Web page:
Ken Trainor has been working for this newspaper since the last millennium, since copy was pasted on boards using hot wax ... in other words since 1990. Like the newspaper industry, he has changed with the times. The analog auteur is now digitally multidimensional and annoying a much wider audience as a result.
A free-thinking weekly columnist for Wednesday Journal for the past 19 years, he turns into a paragon of objectivity as he edits the Viewpoints section, the LifeLines section, the Obituary section, the Inside Report section and each week attempts to repair, rectify and remediate an avalanche of newspaper copy written too close to deadline.
In his spare time, he is working on a book about his Catholic roots. He also loves riding his 1974 Schwinn LeTour bicycle on the Salt Creek Trail, and attends local theater productions and concerts and as many films at the Lake Theatre as he can squeeze in.
A native of Oak Park, he can frequently be found wandering the streets looking anything but lost as he steeps in the two most aesthetically pleasing and historically rich villages to be found this side (or that side) of the continental divide.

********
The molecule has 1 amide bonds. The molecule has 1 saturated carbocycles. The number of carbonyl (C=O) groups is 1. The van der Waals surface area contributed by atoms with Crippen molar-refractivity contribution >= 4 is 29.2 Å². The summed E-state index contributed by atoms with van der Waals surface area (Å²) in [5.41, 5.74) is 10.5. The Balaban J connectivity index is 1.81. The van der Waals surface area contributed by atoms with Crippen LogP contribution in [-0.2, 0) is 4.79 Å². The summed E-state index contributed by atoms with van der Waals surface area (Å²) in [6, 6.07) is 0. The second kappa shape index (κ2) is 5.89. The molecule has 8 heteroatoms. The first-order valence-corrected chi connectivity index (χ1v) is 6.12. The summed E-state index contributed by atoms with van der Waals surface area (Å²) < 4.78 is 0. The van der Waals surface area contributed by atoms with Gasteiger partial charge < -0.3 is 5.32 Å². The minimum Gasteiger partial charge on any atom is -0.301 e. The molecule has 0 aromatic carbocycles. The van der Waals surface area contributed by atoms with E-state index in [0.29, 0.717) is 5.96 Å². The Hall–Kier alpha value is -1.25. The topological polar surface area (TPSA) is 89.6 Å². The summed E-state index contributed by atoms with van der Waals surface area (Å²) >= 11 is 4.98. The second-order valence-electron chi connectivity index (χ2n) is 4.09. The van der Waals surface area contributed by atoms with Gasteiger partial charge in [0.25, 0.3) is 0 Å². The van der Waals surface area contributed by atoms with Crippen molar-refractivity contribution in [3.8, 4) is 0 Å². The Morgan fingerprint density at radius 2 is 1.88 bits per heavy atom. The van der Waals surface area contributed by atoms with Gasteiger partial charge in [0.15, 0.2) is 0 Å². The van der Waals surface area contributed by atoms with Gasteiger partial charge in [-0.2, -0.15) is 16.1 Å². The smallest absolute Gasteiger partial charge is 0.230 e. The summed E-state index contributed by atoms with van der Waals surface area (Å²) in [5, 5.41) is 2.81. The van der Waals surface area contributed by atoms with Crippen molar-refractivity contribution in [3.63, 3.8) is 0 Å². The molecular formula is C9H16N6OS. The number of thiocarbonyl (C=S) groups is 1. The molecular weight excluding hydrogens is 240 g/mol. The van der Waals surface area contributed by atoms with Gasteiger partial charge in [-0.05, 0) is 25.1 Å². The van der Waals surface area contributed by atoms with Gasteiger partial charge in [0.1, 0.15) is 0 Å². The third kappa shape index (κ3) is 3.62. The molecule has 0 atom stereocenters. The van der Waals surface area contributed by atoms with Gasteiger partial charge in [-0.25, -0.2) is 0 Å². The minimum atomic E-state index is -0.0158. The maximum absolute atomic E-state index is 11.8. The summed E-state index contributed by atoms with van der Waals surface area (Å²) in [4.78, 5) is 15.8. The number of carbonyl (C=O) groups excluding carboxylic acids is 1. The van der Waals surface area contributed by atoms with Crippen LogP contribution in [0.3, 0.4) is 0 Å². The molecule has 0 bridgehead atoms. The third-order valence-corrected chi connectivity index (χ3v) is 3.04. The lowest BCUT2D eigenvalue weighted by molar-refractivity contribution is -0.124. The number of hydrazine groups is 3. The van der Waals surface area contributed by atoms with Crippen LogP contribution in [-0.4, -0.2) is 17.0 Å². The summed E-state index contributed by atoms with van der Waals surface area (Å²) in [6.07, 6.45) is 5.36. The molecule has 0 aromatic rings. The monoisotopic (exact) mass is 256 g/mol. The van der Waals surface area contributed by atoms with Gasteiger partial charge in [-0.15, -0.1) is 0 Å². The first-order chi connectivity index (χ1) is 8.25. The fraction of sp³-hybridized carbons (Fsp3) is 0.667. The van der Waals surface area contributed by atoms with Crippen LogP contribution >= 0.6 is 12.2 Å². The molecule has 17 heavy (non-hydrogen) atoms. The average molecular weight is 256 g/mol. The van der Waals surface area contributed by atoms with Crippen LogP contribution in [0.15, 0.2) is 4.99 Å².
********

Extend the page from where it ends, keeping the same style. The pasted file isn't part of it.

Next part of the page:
The 12 days of Christmas in the popular song represent the 12 days between Christmas, Dec. 25, and the coming of the Magi (Epiphany, Jan. 6, aka "Twelfth Night"), a period that had more meaning in the past than it does today (it may also be connected to a change, several hundred years back, from the Julian calendar to the Gregorian calendar, which bumped Christmas forward 12 days).
All politics is local, people say, "politics" being one of those strange terms that feels singular, but sounds plural. Politics is local? Politics are local? Both sound vaguely right and vaguely wrong.
The Frank Lloyd Wright Trust has added a very big bonus to what they modestly call "The Great American Housewalk." For the first time since 1977, the William Winslow House in River Forest will be included on Wright Plus, making it 39 years since the house has been on the walk.
As hinted last week, Classic Cinemas did manage to land Brooklyn, one of eight Best Picture nominees, for the Lake Theatre. The film is not only a touching love story, making it a nice fit for Valentine's Day weekend, but it also chronicles the Irish immigrant experience. The film has been popular both with critics and the public. Highly recommended.
According to neighbor Susan Schroering, "Anonymous kindness is alive and well in Austin Garden as evidenced by the packages of hand-knitted scarfs, hats and mittens that mysteriously appeared on each of the eight park benches one morning this past week. A heart-shaped handwritten note found in each ziplocked bag tells the finder to keep the contents if needed for a warmer winter. By the end of day, all but one package had been claimed."
Mark Mazrimas, marketing manager at Classic Cinemas, says they're hoping to bring Brooklyn, one of the Best Picture nominees to the Lake Theatre, in time for Valentine's Day, which would be perfect timing.